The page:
Monday, December 08, 2008

The Perfect Family

What is the perfect family unit? Western culture has firmly embraced the notion of the one-man-one-woman-plus-children as the ideal family, the one to which we should all aspire. Is it? Is that the family you grew up in, the family you live in now? Is it the family of your friends, neighbors, relations?

In "The Perfect Family is a Myth", Cornell University anthropologist Meredeth F. Small suggests that our narrow definition of family is not universal nor is it historically true. She makes the point that, even in a Western culture that idealizes one family model, families that actually conform to the model are rare.

How do you define "family?" Is there an ideal family unit? Does your family fit that ideal?

Among my own family and our circle of husband and I have children from previous marriages, one of whom lives with us, the other two with their mother. Among our friends and relatives are single parents, childless single women and men, married and unmarried committed couples of various gender pairings, with and without children, and a triad or two. Each of their families are filled with love, laughter, conflict, challenges, sadness, support, and every other aspect of family life. We also refer to our spiritual group as family and share enormous love and support within that group. My husband and I have had many conversations about the concept of line and group marriages. We both embrace, at least on a philosophical level, an idea of family beyond the limited Western definition, yet even we struggle at times with long-held beliefs and norms.

What about you? I'd love to hear your thoughts on what makes a family. The definition of family in our society is changing whether we talk about it or not. Dialog gives us an opportunity to participate in the change, not sit dazed and confused on the sidelines watching the landscape shift. This kind of social evolution can be a long, bumpy ride. I don't know about you, but on a trip like that, I like to drive.


  1. Maybe it's just me and my friends, but it's always more of a family feel to the group than anything else. There's love and support lurking in this extended-by-choice family, though none of us have thrown a child into the mix yet.

    I was about to talk about my blood-related family when I paused at the distinction I made automatically. Blood-related versus... chosen family, I guess. Because I love my chosen family as much as my blood-related one.

  2. Greetings, Alii, and thanks for singing along.

    Your comment echoes what I hear many people say about chosen family versus blood family...that there is little distinction in the love and commitment associated, with or without biological ties.

    I also noticed you list Stranger in a Strange Land as a favorite book. Robert Heinlein's views on family fell decidedly outside the typical American ideal. His work has sparked many a conversation and a following, and his line family structure is a topic of discussion frequently with my husband. In an increasingly unstable economy and with the demands inherent in our culture, extending the family unit makes a lot of sense in some ways.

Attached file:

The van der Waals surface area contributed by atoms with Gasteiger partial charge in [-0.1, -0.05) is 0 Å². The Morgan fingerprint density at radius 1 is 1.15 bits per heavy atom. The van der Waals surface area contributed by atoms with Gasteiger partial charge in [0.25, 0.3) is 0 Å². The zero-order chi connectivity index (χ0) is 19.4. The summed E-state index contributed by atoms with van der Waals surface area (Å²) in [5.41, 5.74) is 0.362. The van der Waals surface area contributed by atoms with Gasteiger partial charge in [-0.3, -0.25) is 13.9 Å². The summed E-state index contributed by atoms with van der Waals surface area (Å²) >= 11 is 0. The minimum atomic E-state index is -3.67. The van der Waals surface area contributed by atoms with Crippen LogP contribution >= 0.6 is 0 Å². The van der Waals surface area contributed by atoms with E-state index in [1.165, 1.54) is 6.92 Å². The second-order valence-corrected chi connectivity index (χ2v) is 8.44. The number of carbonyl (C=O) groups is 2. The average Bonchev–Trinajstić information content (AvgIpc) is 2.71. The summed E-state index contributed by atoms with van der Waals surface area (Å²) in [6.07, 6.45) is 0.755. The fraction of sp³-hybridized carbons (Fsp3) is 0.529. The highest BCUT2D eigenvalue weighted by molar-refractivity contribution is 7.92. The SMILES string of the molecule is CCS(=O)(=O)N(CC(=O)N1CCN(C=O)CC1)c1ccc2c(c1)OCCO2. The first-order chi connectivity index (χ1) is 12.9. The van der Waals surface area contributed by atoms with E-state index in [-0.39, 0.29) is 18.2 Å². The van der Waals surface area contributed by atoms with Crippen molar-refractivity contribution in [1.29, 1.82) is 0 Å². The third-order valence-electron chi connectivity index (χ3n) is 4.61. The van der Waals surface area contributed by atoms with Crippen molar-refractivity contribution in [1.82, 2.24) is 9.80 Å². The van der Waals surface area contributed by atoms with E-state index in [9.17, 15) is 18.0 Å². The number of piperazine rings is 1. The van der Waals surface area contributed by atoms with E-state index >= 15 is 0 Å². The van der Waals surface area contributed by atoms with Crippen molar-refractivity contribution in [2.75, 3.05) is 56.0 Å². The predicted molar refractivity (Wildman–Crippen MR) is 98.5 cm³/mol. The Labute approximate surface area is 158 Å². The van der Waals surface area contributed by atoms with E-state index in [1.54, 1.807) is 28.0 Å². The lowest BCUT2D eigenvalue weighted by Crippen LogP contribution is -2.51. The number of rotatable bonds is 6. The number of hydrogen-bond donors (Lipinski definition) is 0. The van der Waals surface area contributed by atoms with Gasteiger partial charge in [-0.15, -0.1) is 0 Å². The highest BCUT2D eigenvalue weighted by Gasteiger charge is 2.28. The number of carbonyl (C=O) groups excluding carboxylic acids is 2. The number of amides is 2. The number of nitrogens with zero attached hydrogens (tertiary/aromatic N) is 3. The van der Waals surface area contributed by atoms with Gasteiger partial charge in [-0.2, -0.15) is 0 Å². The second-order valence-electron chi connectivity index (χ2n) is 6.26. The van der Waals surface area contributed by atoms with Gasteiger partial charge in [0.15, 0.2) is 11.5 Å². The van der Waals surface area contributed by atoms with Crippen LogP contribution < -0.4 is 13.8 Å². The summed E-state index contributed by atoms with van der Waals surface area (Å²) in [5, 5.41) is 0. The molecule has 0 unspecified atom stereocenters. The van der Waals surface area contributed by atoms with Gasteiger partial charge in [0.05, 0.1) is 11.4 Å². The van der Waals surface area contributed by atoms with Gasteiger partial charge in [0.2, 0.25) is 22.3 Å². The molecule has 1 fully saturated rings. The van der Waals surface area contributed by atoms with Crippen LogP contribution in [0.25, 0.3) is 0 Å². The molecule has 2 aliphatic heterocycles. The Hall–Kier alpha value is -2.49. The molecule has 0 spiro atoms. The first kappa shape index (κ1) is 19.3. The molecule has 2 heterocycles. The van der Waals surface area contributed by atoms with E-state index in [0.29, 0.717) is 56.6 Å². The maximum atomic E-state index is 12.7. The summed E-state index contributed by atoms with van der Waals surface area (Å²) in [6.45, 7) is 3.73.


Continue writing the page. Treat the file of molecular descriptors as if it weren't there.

3. Thank you for the greeting!

    Heinlein's one of the authors who've I read perhaps one or two of his books and taken away a sense of a man I don't necessarily like, but feel he has some amazingly valuable reflections on society. I haven't read that particular book too recently, but I remember taking away a sense of inclusiveness with the built-family. A core of vibrant colors while the world outside glittered in the cold light of stereotypical science-fiction future.

    I'm not sure, however, precisely what you mean by a line family structure?

  4. Heinlein's line marriage was interesting. A couple married and then additional people were added so the marriage continued even after the death of the original couple. You can Google "line marriage" and find some descriptions. I'm not necessarily promoting the concept...but it does offer some food for thought.

  5. Anonymous9:32 AM

    Good distinction Alii makes about blood-related family vs. chosen family. I call you Momma and that is becuase you fill that role for me, much more than my blood-related mother does. I love her, but she and I aren't close. We don't have the same mindset, interest, etc. I wouldn't go to her with a problem, or for support when I need it. I haven't given the changing family concept much thought till your post, but you're exactly right: it's definately changing!! I never could relate to the idea that people should give and receive unconditional love for blood family for no other reason than that they're blood. I also don't buy the concept that blood relatives share a special bond, becasue they have the same progenitor. The relationship's the key, not the "blood!" ~zephyr

  6. @Zephyr I don't know if I buy the special-bond thing either. But even though my blood-family is a little silly, but they're still people I can see after years apart and give them a huge hug and know that it'll be welcome.

    @Heartsong Aaah. That makes sense. My GoogleFu apparently fails. I was drawing a blank. Anyhow, I'm just a little skeptical about a marriage continuing after the death of the original couple mostly because my understanding of interpersonal relationships (not even romantic ones) is that all of them have a keystone. If the keystone was one of the original couple, I don't see the marriage persisting. Well, in the real world, at least. *grins*


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